Photo Credit | 2013 ASCO
Frontiers for Young Minds takes you down on a dive into the depths of the historical scientific archives and introduces you to scientists you may have not heard about, but you definitely should! This time, we tell you the story of a scientist who made a major contribution to chemotherapy.
Cancer is one of the biggest areas of research in medical science. Since the late 1800s, many scientists have played a role in our current understanding of cancer. Some are celebrated by the public. Others, like Jane C. Wright, have not become as famous despite being highly respected in her field.
In 1919, Jane Cooke Wright was born in Manhattan, New York into a family of doctors. Her father Louis T. Wright was one of the first black graduates from Harvard Medical School and the first black doctor at a public hospital in New York City.
Wright was a talented artist and originally began studying art at Smith College in Massachusetts until her father suggested changing to medical studies. She went on to earn a scholarship to study medicine in New York Medical College. She graduated in 1945 after only three years!
Cancer research career and the rise of chemotherapy
After graduation, Wright joined her father in working at the Cancer Research Foundation at Harlem Hospital. It was here that she began her career in cancer research.
Chemotherapy is the use of medicines to treat cancer and kill cancer cells. In the 1940s, chemotherapy was still fairly experimental and used as a last resort. Wright’s father, Louis, had begun researching anti-cancer chemicals. Louis focused on the laboratory research and Wright ran the trials in patients.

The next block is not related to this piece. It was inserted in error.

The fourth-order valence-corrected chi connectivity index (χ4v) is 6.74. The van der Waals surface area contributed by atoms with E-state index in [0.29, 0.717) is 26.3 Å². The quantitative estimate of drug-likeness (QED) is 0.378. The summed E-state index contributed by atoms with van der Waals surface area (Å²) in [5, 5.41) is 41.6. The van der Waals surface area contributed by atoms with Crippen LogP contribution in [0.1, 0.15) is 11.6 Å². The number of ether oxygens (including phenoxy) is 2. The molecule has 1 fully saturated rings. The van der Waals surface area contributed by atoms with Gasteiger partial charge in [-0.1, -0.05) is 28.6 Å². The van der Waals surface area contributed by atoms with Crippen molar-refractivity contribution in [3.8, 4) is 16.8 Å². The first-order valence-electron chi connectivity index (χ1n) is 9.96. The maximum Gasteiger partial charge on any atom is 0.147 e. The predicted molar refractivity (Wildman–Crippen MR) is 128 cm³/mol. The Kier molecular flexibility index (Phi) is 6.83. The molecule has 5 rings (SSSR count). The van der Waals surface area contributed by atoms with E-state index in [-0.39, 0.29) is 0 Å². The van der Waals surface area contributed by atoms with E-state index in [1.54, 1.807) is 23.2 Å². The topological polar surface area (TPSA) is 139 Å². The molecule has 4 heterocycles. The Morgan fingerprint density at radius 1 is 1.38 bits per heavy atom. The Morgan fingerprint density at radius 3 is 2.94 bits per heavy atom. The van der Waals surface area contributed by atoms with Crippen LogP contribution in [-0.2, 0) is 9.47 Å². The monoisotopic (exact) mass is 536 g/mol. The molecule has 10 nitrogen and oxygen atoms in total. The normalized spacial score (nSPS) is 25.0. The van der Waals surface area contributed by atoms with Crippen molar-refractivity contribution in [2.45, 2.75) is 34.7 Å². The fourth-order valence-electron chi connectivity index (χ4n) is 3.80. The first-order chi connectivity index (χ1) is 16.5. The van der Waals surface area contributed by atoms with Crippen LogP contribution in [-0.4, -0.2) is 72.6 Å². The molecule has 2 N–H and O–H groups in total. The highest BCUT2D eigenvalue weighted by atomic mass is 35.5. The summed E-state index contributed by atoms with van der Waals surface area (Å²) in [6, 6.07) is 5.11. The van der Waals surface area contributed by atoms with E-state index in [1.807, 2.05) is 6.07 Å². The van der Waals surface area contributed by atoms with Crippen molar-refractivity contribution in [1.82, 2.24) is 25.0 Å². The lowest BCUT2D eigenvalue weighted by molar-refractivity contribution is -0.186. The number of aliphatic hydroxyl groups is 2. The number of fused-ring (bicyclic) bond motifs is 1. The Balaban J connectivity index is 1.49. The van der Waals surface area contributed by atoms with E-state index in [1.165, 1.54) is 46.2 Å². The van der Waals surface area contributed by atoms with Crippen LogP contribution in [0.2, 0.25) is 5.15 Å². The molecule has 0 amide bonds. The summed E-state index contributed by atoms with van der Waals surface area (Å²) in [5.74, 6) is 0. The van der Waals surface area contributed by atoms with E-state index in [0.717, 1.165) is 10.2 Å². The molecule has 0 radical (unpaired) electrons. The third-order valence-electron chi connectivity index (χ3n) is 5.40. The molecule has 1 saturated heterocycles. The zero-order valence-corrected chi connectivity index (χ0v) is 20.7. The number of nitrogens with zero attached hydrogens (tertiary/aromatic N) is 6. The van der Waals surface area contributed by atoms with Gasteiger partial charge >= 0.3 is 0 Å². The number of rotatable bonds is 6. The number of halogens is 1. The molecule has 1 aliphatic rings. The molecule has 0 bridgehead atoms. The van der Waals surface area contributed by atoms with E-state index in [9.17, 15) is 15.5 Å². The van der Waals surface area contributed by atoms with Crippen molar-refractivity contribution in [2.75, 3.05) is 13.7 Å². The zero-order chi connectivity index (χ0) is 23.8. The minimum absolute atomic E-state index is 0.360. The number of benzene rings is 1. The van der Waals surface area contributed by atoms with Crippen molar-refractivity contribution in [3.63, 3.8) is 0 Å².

A major breakthrough occurred in 1951 when Wright and her colleagues found that a drug called Methotrexate was effective in treating breast cancer. This drug is still used widely today to treat a number of different cancers.
After her father’s death in 1952, Wright took over as head of the Cancer Research Foundation at 33 years old. Wright continued her father’s work on chemotherapy and helped to make chemotherapy what it is today.
The beginnings of personalized medicine
In 1955 Wright became an Associate Professor of surgical research and Director of cancer chemotherapy research at New York University. Here, she began to focus her research on personalized medicine.
Traditionally, the same medicine would have been given to all people with the same disease. The issue with this approach is that there are many differences in each individual that can cause medications to work differently. The idea of personalized medicine is to choose the best treatment for a patient based on their unique genetic characteristics.
Wright led the way in using patient tumor samples to help decide the best treatment options. In these experiments, she would remove a small piece of a patient’s tumor and then grow the cells in a laboratory. These cells were then treated with different drugs to try to predict which would work best for a patient. Wright’s work on personalized medicine was the first step toward many of the treatment options we have today.
Uniting the cancer research community
Wright was passionate about making sure that her research was benefiting everyone. She and six other cancer specialists formed the American Society of Clinical Oncology in 1964. Wright was the only black founding member of this group as well as the only woman – a remarkable distinction for that time period. The American Society of Clinical Oncology aimed to help educate doctors, provide training on cancer care, and help fund research.
The end of an amazing career
Wright became Professor of surgery and Head of the Cancer Chemotherapy Department at New York Medical College in 1967. At this time, she was the highest ranking black woman among all American medical schools. In 1987, Wright retired after a 40-year career, in which she published over 100 research papers and made a huge contribution to cancer research. She held leadership positions in numerous associations, won several awards including the American Association for Cancer Research Award and was recognized for her work by an eponymous award and lecture.
Wright died at age 93 in 2013. The president of the American Society of Clinical Oncology at the time, Sandra Swain said “Jane Wright was very strong. For any woman to achieve what she did was rare. I’m in awe of her.”
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